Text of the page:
I think Chris Dillow makes a fine point at the end of his review of The Econocracy about the role of the media with regard to how macroeconomics is disseminated and perceived. I just wanted to add a bit to something he said earlier in his post regarding teaching economics:
For example, some important basic facts in macroeconomics are that: there’s no such thing as a “representative firm” (see this great paper (pdf) by Nick Bloom and colleagues); that GDP growth in developed nations is often stable but interrupted by occasional crises; and that recessions are unpredictable. The sort of theory that can account for these facts is very tricky. A shift away from equilibrium theories towards complexity, evolutionary models and agent-based modelling would require massive changes for which students and perhaps academics are ill-prepared.I'd like to proffer the information equilibrium/statistical equilibrium framework as a theory that can account for these facts without being "tricky"....
Awhile ago, I put together an outline of an "Economics 101" course that could be taught using the information transfer framework. You might think the math is tricky, but overall it can be understood in terms of the regular supply and demand diagrams with a couple changes: there's another "solution" where supply and demand are tightly linked and move together, non-ideal information transfer turns the supply and demand curves into bounds, and to understand macro you might have to look at ensembles of diagrams (a picture from this link is at the top of this post).This last paragraph is significant because it allows for a plurality of approaches in economics in terms of a single framework, where this is hardly possible now with no overarching framework in terms of which economics is pursued as a science.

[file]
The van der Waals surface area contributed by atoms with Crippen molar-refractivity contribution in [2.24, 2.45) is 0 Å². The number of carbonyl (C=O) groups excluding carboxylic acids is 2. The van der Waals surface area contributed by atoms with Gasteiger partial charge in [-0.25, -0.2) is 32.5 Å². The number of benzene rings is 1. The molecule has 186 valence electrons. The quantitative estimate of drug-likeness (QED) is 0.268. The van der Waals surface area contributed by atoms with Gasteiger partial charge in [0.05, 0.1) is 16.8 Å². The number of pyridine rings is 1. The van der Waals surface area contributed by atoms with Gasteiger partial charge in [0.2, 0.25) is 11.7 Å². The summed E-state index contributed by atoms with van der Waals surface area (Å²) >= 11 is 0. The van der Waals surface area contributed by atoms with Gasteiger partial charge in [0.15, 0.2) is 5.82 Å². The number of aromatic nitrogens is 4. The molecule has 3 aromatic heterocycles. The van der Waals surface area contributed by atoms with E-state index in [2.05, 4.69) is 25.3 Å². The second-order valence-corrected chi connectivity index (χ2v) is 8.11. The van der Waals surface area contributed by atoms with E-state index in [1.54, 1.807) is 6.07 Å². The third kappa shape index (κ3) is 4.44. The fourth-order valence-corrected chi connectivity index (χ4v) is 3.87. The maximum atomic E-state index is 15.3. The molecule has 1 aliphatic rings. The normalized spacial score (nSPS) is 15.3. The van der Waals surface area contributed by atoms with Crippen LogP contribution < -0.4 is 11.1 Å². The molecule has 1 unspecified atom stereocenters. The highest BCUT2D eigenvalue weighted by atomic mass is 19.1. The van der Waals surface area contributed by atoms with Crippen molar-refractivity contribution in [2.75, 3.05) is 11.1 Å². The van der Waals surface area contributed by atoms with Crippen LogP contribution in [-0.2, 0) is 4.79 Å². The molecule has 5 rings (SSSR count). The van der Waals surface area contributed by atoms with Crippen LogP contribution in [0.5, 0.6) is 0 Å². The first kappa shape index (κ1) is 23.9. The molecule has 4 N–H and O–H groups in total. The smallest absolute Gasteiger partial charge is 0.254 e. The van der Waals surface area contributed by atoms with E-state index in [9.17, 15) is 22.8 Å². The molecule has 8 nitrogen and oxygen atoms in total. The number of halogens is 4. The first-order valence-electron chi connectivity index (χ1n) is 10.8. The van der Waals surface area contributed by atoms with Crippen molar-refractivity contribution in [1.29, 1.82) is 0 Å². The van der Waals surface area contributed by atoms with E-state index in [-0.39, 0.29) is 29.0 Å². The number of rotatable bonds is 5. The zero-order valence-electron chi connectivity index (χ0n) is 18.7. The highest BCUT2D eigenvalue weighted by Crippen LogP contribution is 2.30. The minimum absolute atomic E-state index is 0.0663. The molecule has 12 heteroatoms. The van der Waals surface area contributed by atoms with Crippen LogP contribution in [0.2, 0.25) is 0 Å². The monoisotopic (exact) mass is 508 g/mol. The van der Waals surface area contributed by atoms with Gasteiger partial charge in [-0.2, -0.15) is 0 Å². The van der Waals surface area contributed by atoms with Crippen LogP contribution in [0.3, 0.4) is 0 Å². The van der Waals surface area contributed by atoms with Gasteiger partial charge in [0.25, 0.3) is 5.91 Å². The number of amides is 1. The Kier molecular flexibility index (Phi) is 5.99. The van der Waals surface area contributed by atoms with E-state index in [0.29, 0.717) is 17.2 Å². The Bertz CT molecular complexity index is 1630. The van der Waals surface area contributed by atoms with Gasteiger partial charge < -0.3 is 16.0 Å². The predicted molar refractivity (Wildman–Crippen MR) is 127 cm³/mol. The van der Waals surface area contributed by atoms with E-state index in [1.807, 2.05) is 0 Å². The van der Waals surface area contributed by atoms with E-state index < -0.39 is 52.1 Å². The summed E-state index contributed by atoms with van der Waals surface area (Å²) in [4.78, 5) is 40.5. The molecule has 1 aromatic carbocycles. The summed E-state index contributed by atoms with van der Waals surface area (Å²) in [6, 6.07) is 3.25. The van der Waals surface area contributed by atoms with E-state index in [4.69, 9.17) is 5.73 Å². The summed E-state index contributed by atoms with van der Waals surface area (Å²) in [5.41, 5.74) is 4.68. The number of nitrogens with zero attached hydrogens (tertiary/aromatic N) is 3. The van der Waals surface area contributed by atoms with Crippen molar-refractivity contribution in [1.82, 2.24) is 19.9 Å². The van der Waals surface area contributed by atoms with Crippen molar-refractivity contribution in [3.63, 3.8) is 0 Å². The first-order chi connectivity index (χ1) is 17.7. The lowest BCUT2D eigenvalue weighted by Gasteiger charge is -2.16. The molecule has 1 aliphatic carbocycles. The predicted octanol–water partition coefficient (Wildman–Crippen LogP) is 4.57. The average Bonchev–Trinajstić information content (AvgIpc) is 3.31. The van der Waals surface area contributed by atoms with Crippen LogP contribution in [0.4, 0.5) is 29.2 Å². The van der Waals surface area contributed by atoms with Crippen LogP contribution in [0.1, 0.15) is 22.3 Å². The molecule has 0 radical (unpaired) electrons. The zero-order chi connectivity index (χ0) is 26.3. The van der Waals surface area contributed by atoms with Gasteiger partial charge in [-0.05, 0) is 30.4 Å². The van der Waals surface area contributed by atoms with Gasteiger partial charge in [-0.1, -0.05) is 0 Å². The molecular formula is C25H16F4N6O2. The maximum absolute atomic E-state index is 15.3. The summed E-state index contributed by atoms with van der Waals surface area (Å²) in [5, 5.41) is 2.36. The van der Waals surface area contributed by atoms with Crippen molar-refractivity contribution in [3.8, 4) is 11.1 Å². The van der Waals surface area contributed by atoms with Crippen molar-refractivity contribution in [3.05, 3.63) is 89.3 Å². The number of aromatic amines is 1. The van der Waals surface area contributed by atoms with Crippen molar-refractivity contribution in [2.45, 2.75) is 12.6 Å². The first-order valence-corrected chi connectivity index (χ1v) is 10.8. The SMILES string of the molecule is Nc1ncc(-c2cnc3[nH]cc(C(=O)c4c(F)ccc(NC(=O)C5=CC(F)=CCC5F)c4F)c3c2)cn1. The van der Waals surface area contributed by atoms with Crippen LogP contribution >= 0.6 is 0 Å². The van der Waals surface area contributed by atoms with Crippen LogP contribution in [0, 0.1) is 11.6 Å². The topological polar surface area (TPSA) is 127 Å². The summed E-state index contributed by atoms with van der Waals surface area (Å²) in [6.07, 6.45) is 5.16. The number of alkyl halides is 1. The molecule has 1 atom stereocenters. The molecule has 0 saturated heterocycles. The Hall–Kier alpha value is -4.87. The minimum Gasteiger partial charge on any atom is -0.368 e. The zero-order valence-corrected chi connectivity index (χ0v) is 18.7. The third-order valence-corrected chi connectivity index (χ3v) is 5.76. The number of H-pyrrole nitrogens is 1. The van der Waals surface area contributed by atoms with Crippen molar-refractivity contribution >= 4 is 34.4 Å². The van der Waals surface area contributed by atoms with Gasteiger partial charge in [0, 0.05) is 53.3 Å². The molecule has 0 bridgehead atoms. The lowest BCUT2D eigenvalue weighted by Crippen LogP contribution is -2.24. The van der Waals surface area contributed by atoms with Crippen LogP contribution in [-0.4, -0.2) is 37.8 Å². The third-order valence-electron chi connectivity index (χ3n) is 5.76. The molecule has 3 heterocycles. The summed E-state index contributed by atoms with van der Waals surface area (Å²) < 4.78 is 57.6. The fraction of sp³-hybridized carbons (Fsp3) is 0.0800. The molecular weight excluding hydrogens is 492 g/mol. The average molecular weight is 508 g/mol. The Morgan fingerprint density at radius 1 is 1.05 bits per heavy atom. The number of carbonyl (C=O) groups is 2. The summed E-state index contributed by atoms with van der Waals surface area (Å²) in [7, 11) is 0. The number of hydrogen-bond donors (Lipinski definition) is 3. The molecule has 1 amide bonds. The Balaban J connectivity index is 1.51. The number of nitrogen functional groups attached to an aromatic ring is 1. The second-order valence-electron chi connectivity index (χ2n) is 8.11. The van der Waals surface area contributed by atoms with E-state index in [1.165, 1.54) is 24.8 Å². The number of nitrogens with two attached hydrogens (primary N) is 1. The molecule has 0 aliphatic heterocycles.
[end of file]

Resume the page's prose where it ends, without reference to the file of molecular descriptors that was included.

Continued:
Since this isn't throwing out all of ordinary economics and has a simple diagrammatic representation, it might stand a chance. And it keeps all the hooks for complexity and agent-based modeling. You can even use the framework to understand the classic microeconomic experiments (here, here) and do real forecasting making it more empirical in light of the "credibility revolution".
But one important aspect of the information transfer framework is its plurality. It's a framework, not a specific theory. While I have taken to writing my own models in this framework, there is nothing preventing you from writing down a New Keynesian DSGE model, a stock-flow consistent model, "market monetarism", or even understanding completely different schools of economics.
Information Transfer Economics
Chris Dillow, information equilibrium is the framework you're looking for
Information transfer economics is getting some traction.